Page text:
Home Home Improvement 6 Lovely Climbing Vines You Can Grow on Your Decorative Garden Fence

6 Lovely Climbing Vines You Can Grow on Your Decorative Garden Fence

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You’ve installed a decorative fence to complete the look of your garden, but now you feel that the fence itself is missing something. Some homeowners in your situation may opt to paint the fence, fit it with lanterns, or top it with fairy lights. But if you’re not on board with those choices, you can always try growing climbing vines instead!

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The sight of long, thin vines weaving in and out of your decorative garden fence can lend your backyard a touch of whimsy. They’re also great for providing additional shade or privacy to your garden. Plus, some of these climbing vines serve a second purpose by producing fruits! For starters, you can take your pick from these 6 climbing vines for your decorative garden fence.

6 Lovely Climbing Vines for Your Decorative Garden Fence

  1. Coral Pea


Also called the false sarsaparilla, this woody vine can easily reach 15 metres in length! The purple coral pea (Hardenbergia violacea) thrives with a lot of sun, a bit of shade, and well-draining soil.

A popular purple coral pea variant is the Happy Wanderer, which is incredibly easy to maintain yet puts out the loveliest rich purple blooms. Other great coral pea variants include the richly-coloured Kennedia cultivars, including:

  • Kennedia rubicunda, the deep red coral pea
  • Kennedia coccinea, with bright red and yellow flowers
  • Kennedia nigricans, which produces eye-catching yellow and black flowers.
  1. Golden Hop


The golden hop (Humulus lupulus Aureus’) is a great climbing vine for homeowners who want summer shade and winter sun with their garden fences. It sheds its leaves in autumn and regrows them as spring rolls in. Golden hops will do well whether they’re placed under an overhead sun or in low sunshine.

These vines are so low-maintenance, they’ll be just fine even if you forget to water or feed them. However, they need a regular trim to stay neat and tidy.

DID YOU KNOW? Hops are at the center of every beer recipe. In fact, once your golden hop vines start flowering, you can use the cone-shaped flowers to try to brew some beer!

  1. Wisteria


Wisteria (Wisteria sp.) isn’t just hardy, but it’s also absolutely stunning in full bloom! This classic climber produces racemes packed with little violet flowers. These racemes can reach up to 20 cm in length and give off a delightful springtime fragrance, too.

This climbing plant may bloom a little later than other vines, with the first flowers emerging after 3 or 4 years. But once your decorative garden fence is draped over with clusters of violet blooms, you’ll realize that the wait is more than worth it!

  1. Bougainvillea

Evergreen/Deciduous depending on the climate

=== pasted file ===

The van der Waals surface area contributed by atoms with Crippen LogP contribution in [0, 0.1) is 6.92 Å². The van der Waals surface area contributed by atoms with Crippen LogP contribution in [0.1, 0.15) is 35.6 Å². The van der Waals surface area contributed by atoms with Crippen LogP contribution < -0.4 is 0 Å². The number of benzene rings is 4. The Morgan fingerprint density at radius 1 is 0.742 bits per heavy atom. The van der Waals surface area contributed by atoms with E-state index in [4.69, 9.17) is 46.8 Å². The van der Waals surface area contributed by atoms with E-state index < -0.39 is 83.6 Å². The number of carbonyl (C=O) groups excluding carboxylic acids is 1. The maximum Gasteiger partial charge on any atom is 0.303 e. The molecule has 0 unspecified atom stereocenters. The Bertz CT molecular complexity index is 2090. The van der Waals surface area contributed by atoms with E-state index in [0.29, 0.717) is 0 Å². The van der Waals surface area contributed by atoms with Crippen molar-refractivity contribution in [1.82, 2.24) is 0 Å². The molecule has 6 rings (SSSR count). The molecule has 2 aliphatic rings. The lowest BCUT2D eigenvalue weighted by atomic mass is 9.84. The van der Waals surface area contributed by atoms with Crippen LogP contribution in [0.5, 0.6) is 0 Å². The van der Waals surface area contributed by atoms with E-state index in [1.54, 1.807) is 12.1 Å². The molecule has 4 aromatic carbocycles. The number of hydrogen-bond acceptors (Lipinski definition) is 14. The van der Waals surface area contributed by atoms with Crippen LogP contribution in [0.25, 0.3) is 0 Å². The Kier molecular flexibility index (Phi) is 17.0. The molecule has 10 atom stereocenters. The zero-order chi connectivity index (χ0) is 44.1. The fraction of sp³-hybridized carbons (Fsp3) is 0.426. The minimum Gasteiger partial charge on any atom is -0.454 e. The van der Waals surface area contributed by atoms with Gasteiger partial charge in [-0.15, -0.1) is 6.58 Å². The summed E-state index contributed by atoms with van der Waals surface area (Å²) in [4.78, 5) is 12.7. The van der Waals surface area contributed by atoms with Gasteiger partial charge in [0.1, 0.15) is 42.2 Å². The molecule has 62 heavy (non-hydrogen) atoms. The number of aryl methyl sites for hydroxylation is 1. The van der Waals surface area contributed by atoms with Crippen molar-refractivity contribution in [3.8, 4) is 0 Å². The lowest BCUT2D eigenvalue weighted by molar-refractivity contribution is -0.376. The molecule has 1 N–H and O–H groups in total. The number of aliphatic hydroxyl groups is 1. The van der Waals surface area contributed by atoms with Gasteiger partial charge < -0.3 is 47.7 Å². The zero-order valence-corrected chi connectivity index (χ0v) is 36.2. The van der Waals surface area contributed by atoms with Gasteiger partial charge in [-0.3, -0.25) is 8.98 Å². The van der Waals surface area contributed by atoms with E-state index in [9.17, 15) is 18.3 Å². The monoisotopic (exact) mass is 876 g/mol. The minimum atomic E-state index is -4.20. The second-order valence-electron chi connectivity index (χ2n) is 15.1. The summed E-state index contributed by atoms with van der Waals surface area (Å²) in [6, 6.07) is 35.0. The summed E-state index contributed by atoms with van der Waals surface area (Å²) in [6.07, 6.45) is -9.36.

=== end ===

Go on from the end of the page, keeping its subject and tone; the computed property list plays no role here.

Here’s a woody plant that can give your garden a pop of colour! You’ll most often see bougainvillea (Bougainvillea sp.) in vivid magenta, though there are also pink, orange, yellow, and white variants. It naturally takes the form of a shrub, but you can grow it as a vine on your decorative garden fence.

Bougainvillea is also very easy to grow. In fact, it’s common to find abandoned properties with gorgeous bougainvillea growth! All these climbing vines need are full sunlight, well-draining soil, and a good watering every now and then. They’ll survive in shade, though they won’t produce as many flowers there.

  1. Passion Fruit


Imagine walking into your garden, casually reaching up, and plucking a ripened passion fruit right off one of your climbing vines! The fast-growing passion fruit (Passiflora edulis) is a favourite among Australian homeowners. Aside from tasty fruits that are either deep purple or golden yellow in colour, it also puts out some of the most exotic flowers around.

You might mistake it for a delicate vine precisely because of its intricate blooms. However, the passion fruit is surprisingly vigorous. In fact, an elongated variety called the “banana passion fruit” is classified as an environmental weed in southeastern Australia because it grows and spreads with ease!

DID YOU KNOW? From a botanical point of view, passion fruits are actually giant berries.

  1. Loofah


Ever imagined that you could grow sponges on your decorative garden fence? You can give it a shot by planting loofah vines (Luffa sp.)! These annual plants grow fast in warm weather and slow down in colder temperatures. Loofah vines can also reach 10 metres in length, making them perfect for softening the look of your garden fence.

These plants produce bright yellow flowers, which can brighten your fence and attract curious honeybees at the same time. Later, the flowers can grow into gourds! You may eat the loofah gourds while they’re young, or let them ripen and dry out to be used as sponges.

Get your gardening tools ready! These 6 climbing vines will be a delight to grow on your decorative garden fence, whether the fence itself is made of timber or bamboo. All you need is a bit of effort and patience to keep these vines healthy, and your verdant garden fence can be a soothing sight for you and your loved ones.

Author Bio:

George Katsoudas is a Digital Marketing Professional who works as the Managing Director of Low Cost SEO, a digital marketing firm in Sydney and a Digital Media Manager for House of Bamboo, offering Australia the most varied collection of classic and new natural materials.

Company Bio:

House of Bamboo is Australia’s trusted source of eco-friendly and high-quality natural materials that can be integrated into contemporary setting. Our range encompasses high quality bamboo fencing, timber screens, privacy screens, decorative screens, ceiling panels, rattan cane webbing, fence panels, and pool certification.


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